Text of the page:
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IMPLICATIONS OF THE 2021 WILDFIRE SEASON

Aman Barekzai, Emergency Management, Health, and Hazards (EMH2) Team

Week of Monday, July 19, 2021


Summit Trail Fire[1]


As reported by the National Interagency Fire Center, there have been 10.5% more wildfires in 2021 than the average of the previous decade.[2] With the United States (US) at National Preparedness Level 5, the highest level of fire activity, emergency management personnel are predicting this year’s wildfire season will continue to break records. For instance, California wildfires are currently outpacing the previous year’s record-breaking wildfire season.[3] As a result, the wildfires can have immediate and long-term effects on human health, the environment, and emergency services, emphasizing the need to reevaluate wildfire risk management to ensure wildfire season is effectively monitored, educating the public, and fuel mitigation.

According to the US Drought Monitor, several states across the west are experiencing extreme and exceptional drought conditions.[4] As evidenced by the earlier start to wildfire season in the western US this year, ongoing climate change has had a detrimental impact on wildfires, placing residents at risk. The combination of a historic drought, excessive heat waves, and dry conditions have primed various areas to burn more intensely and rapidly. With additional heat and dry conditions expected in the coming months, this threat is highly likely to continue over the rest of the 2021 wildfire season. There is a likelihood that the western US could experience a more intense wildfire season this year and in the coming years. This threat also has the potential to become a widespread humanitarian crisis across the western US. Since 75% of the western US is experiencing drought-like conditions, water reservoir levels are at historic lows.[5] There is a low-medium probability that low water reservoir levels could result in a humanitarian crisis, which could lead to a significant impact on human life, property, and the environment. It is likely the continued drought will continue to impact water reservoir levels, which would likely have significant consequences such as limited resources, stretched aid, and emergency personnel.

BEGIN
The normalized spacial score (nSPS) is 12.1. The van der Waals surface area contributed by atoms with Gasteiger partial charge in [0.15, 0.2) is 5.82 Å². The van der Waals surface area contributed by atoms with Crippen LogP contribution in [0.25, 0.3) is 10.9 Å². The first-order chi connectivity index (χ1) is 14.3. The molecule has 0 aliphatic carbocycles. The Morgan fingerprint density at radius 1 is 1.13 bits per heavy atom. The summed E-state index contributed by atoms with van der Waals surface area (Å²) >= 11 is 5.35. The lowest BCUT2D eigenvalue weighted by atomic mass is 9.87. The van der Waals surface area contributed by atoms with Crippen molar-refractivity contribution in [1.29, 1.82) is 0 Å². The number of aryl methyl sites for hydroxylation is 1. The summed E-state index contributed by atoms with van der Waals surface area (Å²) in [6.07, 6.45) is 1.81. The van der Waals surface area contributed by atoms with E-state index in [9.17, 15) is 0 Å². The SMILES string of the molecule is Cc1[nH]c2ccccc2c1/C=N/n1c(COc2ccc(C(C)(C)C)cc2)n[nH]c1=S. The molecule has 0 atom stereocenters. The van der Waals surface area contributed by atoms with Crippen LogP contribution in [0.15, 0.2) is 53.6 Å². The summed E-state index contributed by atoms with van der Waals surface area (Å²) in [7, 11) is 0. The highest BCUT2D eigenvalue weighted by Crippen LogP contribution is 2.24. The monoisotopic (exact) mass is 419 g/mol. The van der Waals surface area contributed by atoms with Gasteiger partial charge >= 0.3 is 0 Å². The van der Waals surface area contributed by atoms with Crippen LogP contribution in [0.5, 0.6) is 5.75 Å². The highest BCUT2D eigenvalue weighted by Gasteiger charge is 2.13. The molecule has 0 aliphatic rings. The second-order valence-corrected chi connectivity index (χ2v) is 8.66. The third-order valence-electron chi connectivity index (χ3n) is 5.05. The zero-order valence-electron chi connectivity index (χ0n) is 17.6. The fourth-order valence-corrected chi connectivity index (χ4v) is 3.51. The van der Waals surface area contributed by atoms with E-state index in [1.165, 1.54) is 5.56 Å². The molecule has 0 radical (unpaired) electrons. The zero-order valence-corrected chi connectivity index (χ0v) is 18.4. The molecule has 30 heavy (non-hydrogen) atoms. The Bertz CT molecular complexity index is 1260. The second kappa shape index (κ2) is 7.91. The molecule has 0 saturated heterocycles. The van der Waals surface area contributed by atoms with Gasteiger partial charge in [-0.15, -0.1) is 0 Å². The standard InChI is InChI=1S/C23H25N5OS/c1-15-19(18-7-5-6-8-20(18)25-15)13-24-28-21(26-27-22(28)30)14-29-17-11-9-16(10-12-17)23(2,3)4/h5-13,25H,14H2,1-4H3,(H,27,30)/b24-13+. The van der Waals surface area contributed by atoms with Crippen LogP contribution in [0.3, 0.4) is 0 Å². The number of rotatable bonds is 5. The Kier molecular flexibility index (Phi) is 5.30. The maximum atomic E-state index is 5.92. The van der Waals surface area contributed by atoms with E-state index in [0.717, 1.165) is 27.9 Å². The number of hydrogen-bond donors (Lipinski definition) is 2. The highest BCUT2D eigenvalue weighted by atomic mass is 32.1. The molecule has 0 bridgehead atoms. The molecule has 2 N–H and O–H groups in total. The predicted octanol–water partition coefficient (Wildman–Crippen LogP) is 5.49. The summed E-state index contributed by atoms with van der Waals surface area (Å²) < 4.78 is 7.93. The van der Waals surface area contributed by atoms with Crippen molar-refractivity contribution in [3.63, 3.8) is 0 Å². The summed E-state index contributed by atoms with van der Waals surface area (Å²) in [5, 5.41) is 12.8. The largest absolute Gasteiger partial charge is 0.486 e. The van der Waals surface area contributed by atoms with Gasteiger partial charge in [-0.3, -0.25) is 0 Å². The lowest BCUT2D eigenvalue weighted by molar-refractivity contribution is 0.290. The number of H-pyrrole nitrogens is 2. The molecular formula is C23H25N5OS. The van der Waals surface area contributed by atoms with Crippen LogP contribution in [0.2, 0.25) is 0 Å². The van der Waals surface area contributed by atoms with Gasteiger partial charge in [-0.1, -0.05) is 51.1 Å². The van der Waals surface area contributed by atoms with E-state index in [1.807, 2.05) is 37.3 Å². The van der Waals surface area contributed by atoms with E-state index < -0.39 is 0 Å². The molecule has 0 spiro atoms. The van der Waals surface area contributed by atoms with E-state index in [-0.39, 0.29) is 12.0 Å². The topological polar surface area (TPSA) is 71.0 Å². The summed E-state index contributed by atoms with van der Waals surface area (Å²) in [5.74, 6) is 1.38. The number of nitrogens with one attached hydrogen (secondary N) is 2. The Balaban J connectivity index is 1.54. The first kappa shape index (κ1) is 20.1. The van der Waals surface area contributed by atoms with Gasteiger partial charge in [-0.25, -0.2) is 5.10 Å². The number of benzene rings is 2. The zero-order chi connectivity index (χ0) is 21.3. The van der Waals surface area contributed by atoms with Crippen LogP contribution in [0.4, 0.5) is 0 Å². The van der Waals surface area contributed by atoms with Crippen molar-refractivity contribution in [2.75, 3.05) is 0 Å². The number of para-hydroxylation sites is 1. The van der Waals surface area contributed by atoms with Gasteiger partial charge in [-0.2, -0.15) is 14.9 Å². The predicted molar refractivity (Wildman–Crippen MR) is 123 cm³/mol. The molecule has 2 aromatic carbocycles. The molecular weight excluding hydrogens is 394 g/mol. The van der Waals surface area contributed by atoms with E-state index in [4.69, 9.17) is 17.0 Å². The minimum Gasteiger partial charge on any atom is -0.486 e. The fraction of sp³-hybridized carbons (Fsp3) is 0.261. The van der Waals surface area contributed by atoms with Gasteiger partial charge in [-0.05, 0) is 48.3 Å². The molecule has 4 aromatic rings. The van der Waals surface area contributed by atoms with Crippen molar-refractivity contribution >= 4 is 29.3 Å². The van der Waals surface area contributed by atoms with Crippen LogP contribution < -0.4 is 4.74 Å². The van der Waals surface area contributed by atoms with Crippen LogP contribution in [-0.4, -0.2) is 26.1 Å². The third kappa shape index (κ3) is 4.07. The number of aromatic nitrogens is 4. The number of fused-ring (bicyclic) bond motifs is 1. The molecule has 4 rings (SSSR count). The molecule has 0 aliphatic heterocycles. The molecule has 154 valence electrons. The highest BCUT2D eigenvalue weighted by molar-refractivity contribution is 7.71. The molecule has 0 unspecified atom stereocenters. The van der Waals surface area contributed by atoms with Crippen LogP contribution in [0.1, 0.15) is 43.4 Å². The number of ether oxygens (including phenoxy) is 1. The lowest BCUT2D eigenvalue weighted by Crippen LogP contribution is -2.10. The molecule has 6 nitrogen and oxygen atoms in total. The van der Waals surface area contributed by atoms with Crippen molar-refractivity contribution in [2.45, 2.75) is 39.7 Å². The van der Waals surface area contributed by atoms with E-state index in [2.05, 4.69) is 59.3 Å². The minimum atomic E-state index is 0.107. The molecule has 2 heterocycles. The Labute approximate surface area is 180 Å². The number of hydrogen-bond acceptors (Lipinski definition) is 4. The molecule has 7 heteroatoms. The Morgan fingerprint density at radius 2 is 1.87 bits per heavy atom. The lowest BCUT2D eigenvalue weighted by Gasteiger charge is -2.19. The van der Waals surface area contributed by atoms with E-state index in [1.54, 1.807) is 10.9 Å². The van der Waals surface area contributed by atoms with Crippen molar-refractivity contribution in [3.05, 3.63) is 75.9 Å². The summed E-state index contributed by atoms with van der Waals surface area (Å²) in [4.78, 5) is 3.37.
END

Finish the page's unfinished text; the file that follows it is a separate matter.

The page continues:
According to the Environmental Protection Agency (EPA), in 2021, the number of unhealthy air quality days is more than double the number in the last two years.[6] Alongside the ongoing impacts of climate change and its influence on wildfires, another implication of the 2021 wildfire season is the immediate and long-term effects on public health. With forests and vegetation left desiccated due to drought conditions, wildfires will be able to ignite more easily and spread further, producing large amounts of smoke. It is highly likely that as large wildfires continue to spread, there will be a significant spike in hospitalizations among the youth and elderly due to respiratory distress from smoke inhalation. This is likely to have a negative impact on health systems across the western US, as respiratory distress can lead to coughing, which can increase the spread of COVID-19 as lung damage from smoke leaves individuals more susceptible to respiratory infections. This is critical because health systems may receive an influx of patients with similar symptoms, as well as those with burns or related injuries, which may place the healthcare system at risk of collapsing. It is highly likely this will strain emergency services, deplete critical resources such as oxygen and ventilators, and place stress on healthcare workers, compromising the quality of care they are providing due to the rising cases of COVID-19 across the US.


Although there is not sufficient research and data on the long-term impacts of wildfire smoke exposure, researchers indicate that prolonged smoke exposure can lead to decreased lung functions, weakened immune systems, and higher rates of illness.[7] This has the potential to place a large majority of frontline emergency personnel and residents living in fire-prone zones at risk of compromising their health. This may become a problem because this can lead to emergency personnel such as firefighters prioritizing which fires to fight, whether that be ones closer to communities and infrastructure versus fires in remote areas. Additionally, potential health risks may deter individuals interested in pursuing a career in firefighting. This has the potential to decrease supply for wildland firefighters, which can lead to a limited number of workers that will not be adequately prepared for the peak of wildfire season. This could also impact wildland firefighters by decreasing morale as they endure pressure since there are a limited number of workers. According to Grassroots Wildland Firefighters, the federal firefighting force is 25% below normal levels for the 2021 wildfire season.[8] This has the potential to exacerbate wildfire season, placing more lives and property at risk.